Mike Redmond will be the first former Portland Sea Dogs player to become a major league manager.

The Miami Marlins have called a press conference for Friday to introduce Redmond, 41, who grew up in the Marlins system before moving on to the Minnesota Twins and Cleveland Indians.

After retiring as a player in 2010, Redmond joined the Toronto Blue Jays as a minor league manager, first in the Midwest League (Lansing, Mich.) and this summer in the Florida State League (Dunedin). Lansing went 77-60 and Dunedin 78-55.

“He’ll make a good one,” said Carlos Tosca, Redmond’s manager with the 1995 and 1996 Sea Dogs, both of whom won divisional titles, and a former major league manager himself with the Toronto Blue Jays. “I think the world of Mike. This will be my 34th year (in professional baseball) and he ranks right at the top of my list in terms of personality, of players who overachieved, who got the most out of his ability, and influenced his teammates.”

Redmond returned to Portland to start the 1998 season, after spurning a spring training offer to become a minor league coach because the Marlins didn’t think he had the talent to reach the majors as a catcher.

A series of injuries, trades and promotions landed Redmond in the big leagues by the end of May, and he lasted 13 seasons as a back-up catcher with a reputation for defense, handling pitchers and hitting to the opposite field.

When Tosca was interviewed by the New York Mets for a managerial opening, “They asked me what my thoughts were on their personnel,” said Tosca, by phone from his home in Roswell, Ga. “I said the first thing I would do is get Mike Redmond on this team, if you’re talking about changing the culture and changing the influence on a team. He’s a special person.”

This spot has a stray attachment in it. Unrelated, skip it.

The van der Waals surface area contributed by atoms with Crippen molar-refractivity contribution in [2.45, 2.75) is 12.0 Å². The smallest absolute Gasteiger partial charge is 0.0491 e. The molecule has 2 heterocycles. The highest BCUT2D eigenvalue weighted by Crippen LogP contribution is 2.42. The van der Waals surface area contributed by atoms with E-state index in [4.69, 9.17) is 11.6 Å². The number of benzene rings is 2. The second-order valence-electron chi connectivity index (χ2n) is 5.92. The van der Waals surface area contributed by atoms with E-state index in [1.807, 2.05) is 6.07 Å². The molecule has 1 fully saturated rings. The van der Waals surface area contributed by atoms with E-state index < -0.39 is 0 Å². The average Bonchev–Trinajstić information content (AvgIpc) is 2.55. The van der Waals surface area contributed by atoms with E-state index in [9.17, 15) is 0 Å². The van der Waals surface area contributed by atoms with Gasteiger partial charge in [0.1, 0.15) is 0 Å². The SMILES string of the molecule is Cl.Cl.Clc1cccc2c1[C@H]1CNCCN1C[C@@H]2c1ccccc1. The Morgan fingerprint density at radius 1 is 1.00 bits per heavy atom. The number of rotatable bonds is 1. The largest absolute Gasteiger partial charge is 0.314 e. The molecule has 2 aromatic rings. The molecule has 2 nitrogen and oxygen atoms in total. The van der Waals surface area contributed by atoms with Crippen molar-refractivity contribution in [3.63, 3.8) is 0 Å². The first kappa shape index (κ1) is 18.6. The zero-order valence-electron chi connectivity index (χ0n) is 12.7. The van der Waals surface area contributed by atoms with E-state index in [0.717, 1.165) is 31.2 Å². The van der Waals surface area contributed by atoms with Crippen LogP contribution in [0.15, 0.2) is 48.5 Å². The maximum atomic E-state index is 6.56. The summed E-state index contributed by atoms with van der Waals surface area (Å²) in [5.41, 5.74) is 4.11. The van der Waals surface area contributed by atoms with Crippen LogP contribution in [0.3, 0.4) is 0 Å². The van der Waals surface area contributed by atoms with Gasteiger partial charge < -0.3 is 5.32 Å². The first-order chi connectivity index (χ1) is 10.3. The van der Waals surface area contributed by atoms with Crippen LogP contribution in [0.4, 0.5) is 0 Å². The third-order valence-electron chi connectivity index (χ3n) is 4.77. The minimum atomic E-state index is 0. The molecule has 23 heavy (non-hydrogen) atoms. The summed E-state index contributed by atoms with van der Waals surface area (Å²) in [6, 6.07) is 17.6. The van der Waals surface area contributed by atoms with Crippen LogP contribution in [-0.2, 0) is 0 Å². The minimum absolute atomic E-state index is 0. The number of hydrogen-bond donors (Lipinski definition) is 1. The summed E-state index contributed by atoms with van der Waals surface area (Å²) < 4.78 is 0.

Redmond will sign a reported three-year contract. He replaces Ozzie Guillen, fired after one season of a four-year deal.

The Marlins, coming off a disappointing 69-93 record, will make Redmond their fifth manager since early 2010, when they fired Fredi Gonzalez, another Sea Dogs alumnus. Gonzalez had replaced Joe Girardi; both guided their current teams – the Braves and Yankees – to the playoffs this season.

Tosca currently serves as the bench coach for Gonzalez in Atlanta, the same roles they played with the Marlins.

“He’ll land on his feet if the same fate happens to him that’s happened to everybody else who’s been there,” Tosca said. “At least he’ll be able to show the world what he’s capable of doing. Girardi did that and Fredi did that. Good for them, and good for him, because he’s special. He’s cut out of a different cloth.”

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